Outsource Solutions: Creative Services
Hiring a Creative Consultant
Whether you’re trying to jump-start a drained creative team, identify areas of opportunity in your direct mail program or simply tighten your billing cycle, a creative consultant can offer the outside expertise and perspective to help you achieve your goals.
But where hiring a freelance copywriter or designer to create a new package is fairly straightforward, working with a consultant can be more tricky.
To ensure a productive working relationship, it’s good practice to define your expectations up front, establish clear-cut goals and detail it all in a contract so there are fewer questions.
Plan for Success
For a consultant to determine if he has the expertise for the project, the direct marketer needs to provide a laundry list of what it wishes to accomplish, says Carol Worthington-Levy, a creative partner for Lenser, a direct marketing consultancy in San Rafael, Calif., whose clients include The Republic of Tea and Home Depot.
Paul Goldberg agrees: “It falls on the client to define its goals for the consulting work.” Goldberg is the founder of P-J Promotions, a direct marketing and circulation consultancy in New York City; he has worked with Boys Town and Kiplinger’s. “The consultant can disagree and help the client redefine and prioritize its goals,” Goldberg continues, “but the marketer has to provide clear direction on what it wants to achieve.”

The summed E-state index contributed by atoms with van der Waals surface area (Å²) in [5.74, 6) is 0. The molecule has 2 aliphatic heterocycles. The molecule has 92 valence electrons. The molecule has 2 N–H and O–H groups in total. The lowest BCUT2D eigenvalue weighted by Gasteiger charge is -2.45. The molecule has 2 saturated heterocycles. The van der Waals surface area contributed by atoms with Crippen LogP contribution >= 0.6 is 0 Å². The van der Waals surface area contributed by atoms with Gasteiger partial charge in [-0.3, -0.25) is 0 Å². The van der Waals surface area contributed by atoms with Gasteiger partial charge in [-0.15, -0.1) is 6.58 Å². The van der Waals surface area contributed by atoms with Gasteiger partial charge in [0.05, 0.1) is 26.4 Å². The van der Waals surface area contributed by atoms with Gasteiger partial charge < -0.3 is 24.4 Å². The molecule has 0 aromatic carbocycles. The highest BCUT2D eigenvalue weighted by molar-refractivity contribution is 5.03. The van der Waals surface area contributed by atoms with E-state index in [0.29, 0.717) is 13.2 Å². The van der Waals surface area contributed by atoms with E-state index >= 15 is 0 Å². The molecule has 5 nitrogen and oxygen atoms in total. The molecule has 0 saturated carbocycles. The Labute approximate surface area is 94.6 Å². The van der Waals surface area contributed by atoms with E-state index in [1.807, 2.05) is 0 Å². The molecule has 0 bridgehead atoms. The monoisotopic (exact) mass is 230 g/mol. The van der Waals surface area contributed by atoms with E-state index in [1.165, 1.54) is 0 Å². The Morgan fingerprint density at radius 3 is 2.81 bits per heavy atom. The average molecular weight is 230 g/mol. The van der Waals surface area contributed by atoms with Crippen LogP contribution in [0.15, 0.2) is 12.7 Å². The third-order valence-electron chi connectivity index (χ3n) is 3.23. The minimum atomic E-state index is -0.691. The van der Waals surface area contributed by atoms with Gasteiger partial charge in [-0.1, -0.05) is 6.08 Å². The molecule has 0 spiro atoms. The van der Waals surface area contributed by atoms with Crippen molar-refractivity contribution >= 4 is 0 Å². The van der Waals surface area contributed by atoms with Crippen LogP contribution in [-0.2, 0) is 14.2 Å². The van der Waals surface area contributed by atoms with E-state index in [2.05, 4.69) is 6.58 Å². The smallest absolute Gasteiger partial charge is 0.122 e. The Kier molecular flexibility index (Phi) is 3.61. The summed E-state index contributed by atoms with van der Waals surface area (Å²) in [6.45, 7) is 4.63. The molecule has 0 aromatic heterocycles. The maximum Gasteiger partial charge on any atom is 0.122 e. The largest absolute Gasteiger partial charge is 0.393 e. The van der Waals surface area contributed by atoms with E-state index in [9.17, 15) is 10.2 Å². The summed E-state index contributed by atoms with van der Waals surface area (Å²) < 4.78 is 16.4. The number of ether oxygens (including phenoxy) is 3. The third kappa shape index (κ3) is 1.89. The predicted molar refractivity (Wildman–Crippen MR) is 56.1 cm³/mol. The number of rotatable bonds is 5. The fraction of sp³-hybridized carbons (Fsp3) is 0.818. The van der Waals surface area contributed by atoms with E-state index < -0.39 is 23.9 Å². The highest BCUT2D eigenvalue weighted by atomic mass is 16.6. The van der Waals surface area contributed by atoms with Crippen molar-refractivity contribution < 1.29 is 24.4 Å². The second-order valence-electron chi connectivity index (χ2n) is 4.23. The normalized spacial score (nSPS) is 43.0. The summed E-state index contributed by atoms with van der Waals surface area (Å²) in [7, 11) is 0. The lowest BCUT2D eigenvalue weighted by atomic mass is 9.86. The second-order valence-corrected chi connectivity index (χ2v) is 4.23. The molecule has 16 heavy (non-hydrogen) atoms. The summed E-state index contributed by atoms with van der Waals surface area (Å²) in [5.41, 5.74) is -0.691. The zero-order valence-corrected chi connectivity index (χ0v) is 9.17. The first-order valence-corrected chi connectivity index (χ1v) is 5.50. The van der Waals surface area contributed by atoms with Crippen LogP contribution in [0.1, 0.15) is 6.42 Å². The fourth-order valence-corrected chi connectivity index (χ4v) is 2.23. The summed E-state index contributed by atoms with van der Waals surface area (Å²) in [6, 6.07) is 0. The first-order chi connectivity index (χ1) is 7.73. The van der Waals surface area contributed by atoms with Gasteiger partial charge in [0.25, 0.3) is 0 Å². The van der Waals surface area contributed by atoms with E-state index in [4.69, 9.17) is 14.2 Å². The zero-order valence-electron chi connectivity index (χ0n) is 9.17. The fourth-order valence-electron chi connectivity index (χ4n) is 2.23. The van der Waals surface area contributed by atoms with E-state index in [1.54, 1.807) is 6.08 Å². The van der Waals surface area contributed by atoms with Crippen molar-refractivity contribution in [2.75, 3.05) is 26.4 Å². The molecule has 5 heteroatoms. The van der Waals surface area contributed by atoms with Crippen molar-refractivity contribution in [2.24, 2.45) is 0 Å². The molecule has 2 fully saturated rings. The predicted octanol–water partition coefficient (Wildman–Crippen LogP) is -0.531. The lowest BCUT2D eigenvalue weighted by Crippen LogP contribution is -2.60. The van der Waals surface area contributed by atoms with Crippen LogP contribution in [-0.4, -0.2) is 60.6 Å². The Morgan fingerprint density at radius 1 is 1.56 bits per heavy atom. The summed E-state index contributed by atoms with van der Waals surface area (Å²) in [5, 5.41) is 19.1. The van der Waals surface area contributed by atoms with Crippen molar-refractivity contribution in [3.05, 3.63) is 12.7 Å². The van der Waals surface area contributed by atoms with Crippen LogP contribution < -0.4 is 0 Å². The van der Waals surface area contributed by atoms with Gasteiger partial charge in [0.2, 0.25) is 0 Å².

It’s also key to ascertain if the goals can be quantified. There needs to be some measurement for project success that the direct marketer and consultant can agree to, says Worthington-Levy.
To make some of these decisions, it helps for potential consultants to know as much about your business as possible before meeting. Goldberg points out that a consultant should not have any preconceived notions about what solutions should be pursued, but he should have solid knowledge of your product and market before the project scope can be defined.